“I noticed a SEO company that I recognised so I went to speak with one of their stand reps. As expected the rep told me how wonderful they were at getting web sites listed in the top of the major search engines and showed me some examples of their client listings.

Within minutes of the rep explaining their methodology, I was shocked to find that the agency was advocating one of worst forms of spamming methods, commonly known as Cloaking.”

Google Information for Webmasters

“The term "cloaking" is used to describe a website that returns altered webpages to search engines crawling the site. In other words, the webserver is programmed to return different content to Google than it returns to regular users, usually in an attempt to distort search engine rankings.

This can mislead users about what they'll find when they click on a search result. To preserve the accuracy and quality of our search results, Google may permanently ban from our index any sites or site authors that engage in cloaking to distort their search rankings.”

I’m saying that cloaking is bad, since… 2001.

See my article: Search Engine Spamming Sucks!



Tuesday, July 06, 2004

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Five Things Most Search Engine Optimization Firms Won’t Tell You -- But That You Need To Know Before You Spend A Dime (Web Pro News)

1. Most SEO work follows the 80/20 rule. In other words, 20% of the work will account for 80% of the results.
2. You can receive a guarantee.
3. You can see immediate results.
4. SEO work is not too complicated to explain in detail.
5. The greatest factor in SEO has nothing to do with your web site.


Monday, July 05, 2004

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The Bricks-and-Mortar Edge in SEM (ClickZ)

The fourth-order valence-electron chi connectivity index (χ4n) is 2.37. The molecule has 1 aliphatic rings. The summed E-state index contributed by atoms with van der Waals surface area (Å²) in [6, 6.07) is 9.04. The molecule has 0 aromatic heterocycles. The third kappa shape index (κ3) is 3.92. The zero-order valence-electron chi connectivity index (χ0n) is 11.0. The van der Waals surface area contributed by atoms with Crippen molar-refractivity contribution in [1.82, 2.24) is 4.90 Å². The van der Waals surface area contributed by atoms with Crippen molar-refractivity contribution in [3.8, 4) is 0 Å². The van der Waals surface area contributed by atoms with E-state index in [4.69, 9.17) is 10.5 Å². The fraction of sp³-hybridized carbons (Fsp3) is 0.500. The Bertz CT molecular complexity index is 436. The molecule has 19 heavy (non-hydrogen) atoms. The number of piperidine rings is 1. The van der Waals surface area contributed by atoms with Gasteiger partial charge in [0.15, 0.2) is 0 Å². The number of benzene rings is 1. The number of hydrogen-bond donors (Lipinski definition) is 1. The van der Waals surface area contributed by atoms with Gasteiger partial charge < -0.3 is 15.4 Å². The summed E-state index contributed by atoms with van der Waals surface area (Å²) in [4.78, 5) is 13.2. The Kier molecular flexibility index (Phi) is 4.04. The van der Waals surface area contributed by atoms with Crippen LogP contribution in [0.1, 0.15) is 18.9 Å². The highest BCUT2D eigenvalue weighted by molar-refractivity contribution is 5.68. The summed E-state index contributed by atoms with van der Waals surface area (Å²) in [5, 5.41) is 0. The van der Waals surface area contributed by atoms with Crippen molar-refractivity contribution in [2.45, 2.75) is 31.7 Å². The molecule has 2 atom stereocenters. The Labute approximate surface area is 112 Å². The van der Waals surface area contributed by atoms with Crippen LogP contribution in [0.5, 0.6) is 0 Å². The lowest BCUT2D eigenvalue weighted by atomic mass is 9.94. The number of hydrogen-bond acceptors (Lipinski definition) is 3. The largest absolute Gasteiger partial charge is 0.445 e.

"In the long run, the big SEM winners will be marketers who can afford to run campaigns that deliver reasonable volumes of highly targeted, profitable traffic. To obtain volume from SEM campaigns, at least some keywords must be in premium positions."


Sunday, July 04, 2004

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Happy 4th of July!

Happy Birthday, America!


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Worms Spreading via Web Sites (Virtual Chase)

(25 Jun) Security researchers warn that a new worm is quietly infiltrating PCs and stealing passwords and financial information. Rather than spreading through email, this worm attacks those who visit certain infected Web sites using Internet Explorer. Users of other browser brands are not affected.

While the government is not releasing the names of the infected Web sites, those who formerly and unknowingly spread the virus include the Kelley Blue Book and MinervaHealth Inc., a Jackson, Wyoming company. The only protection folks have, short of a patch from Microsoft, is high-level security settings. Here's a checklist of things you can do to protect your PC: